What more could a man ask for? Well, there was one slight disappointment. I was reading this week’s Kernel (only published weekly in the summer, and the website may not have caught up with the print version), and read a story about a Kentucky team heading to Chicago for the Flugtag next weekend. What’s a Flugtag, you ask? I didn’t know either.
Those fluent in German might get the translation, “Flying Day”. The Red Bull Flugtag is a series of competitions for man-made, human powered aircraft (launched into a body of water, since there is very little actual “flight” involved), sponsored by Red Bull, “the drink that gives you wings”. The Chicago event next weekend includes a team of five women from Kentucky, including two UK students. Team Pegasus was organized by team captain Karen Boles because “I went to Mardi Gras and drank a lot of Red Bull, and had seen the ads on TV, so I just decided to enter”.
Possibly due to an age/culture gap (old fart syndrome), I’d never even heard of Red Bull. But I immediately jumped to the conclusion that any beverage that “gives you wings”, is consumed in large quantities at Mardi Gras, and inspires young women to build a flying horse and launch it and their toga-clad bodies into a harbor, must be something I need to add to my shopping list. But my trip to the Red Bull website led to the disappointment mentioned above; Red Bull turned out to be just an “energy drink” (Gatorade with a better marketing campaign?)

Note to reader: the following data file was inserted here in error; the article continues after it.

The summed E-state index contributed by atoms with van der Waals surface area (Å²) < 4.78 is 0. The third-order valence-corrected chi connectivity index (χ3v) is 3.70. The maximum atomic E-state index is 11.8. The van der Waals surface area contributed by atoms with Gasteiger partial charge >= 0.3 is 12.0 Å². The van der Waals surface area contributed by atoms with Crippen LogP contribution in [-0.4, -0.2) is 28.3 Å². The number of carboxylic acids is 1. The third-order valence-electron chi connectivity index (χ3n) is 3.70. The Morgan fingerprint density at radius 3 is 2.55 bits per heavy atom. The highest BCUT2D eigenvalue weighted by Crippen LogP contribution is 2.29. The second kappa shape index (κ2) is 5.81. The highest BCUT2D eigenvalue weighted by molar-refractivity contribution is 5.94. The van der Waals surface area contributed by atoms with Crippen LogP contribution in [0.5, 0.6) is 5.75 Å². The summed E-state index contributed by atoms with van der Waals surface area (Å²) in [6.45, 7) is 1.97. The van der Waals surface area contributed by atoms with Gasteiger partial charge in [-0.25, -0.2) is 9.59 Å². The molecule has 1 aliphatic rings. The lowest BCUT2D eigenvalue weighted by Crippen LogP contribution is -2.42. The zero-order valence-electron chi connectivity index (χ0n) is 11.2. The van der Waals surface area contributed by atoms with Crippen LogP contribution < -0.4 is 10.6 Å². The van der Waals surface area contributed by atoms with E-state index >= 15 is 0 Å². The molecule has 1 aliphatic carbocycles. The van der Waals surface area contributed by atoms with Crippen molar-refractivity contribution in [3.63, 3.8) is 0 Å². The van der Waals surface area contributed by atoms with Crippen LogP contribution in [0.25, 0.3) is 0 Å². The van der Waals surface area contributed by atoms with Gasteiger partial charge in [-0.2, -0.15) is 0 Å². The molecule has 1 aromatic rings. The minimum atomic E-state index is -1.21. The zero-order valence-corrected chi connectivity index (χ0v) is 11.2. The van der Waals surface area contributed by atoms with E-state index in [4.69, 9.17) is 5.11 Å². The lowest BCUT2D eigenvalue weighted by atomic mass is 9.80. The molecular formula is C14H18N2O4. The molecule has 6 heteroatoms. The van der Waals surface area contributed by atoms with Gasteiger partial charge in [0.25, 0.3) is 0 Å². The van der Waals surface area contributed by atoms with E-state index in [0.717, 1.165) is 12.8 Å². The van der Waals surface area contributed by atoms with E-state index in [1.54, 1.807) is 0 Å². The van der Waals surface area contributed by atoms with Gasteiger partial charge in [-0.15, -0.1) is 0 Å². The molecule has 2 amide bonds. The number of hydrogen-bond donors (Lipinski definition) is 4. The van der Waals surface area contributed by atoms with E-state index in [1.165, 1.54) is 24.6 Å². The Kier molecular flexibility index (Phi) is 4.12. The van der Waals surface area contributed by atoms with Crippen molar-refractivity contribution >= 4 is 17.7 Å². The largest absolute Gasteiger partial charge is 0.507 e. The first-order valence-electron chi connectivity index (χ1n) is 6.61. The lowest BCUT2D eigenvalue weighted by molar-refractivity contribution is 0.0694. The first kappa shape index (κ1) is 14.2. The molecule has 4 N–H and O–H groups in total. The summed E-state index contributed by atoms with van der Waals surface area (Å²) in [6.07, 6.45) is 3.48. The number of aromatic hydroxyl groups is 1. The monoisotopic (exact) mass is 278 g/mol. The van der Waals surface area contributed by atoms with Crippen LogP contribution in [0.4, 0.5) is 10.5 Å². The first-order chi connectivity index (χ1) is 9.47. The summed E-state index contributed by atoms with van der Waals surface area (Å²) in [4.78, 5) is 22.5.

But, aside from the fact that I won’t be consuming Red Bull, I love the Flugtag concept. I’m half tempted to go to Chicago to watch. Team captain Boles decided on the theme Pegasus and the Vestal Virgins because “Red Bull gives you wings, and we are in the horse capital of the world, so that gives us Pegasus. And … guys like girls in wet togas, so that was the Vestal Virgins.” You gotta admire that kind of thinking.
The team has their own website, complete with photo gallery. The contest is judged on flying distance, creativity, and showmanship. Boles expects high points in showmanship because “guys like girls in wet togas”, and their entry may include pyrotechnics if Chicago doesn’t have some stupid law against it. (What better place to launch fireworks than over a harbor?) She didn’t make any predictions on how far she actually expects Pegasus to fly, but judging from some of the video from previous events, they can’t do much worse than some other entries. And you gotta love that soaring spirit. I also love the comment on their website:
I keep thinking about when I worked for BAE, there was a sign on the production manager’s door that read, “Sometimes you have to shoot the engineer and start production.”
How else would you ever get a flying horse launched?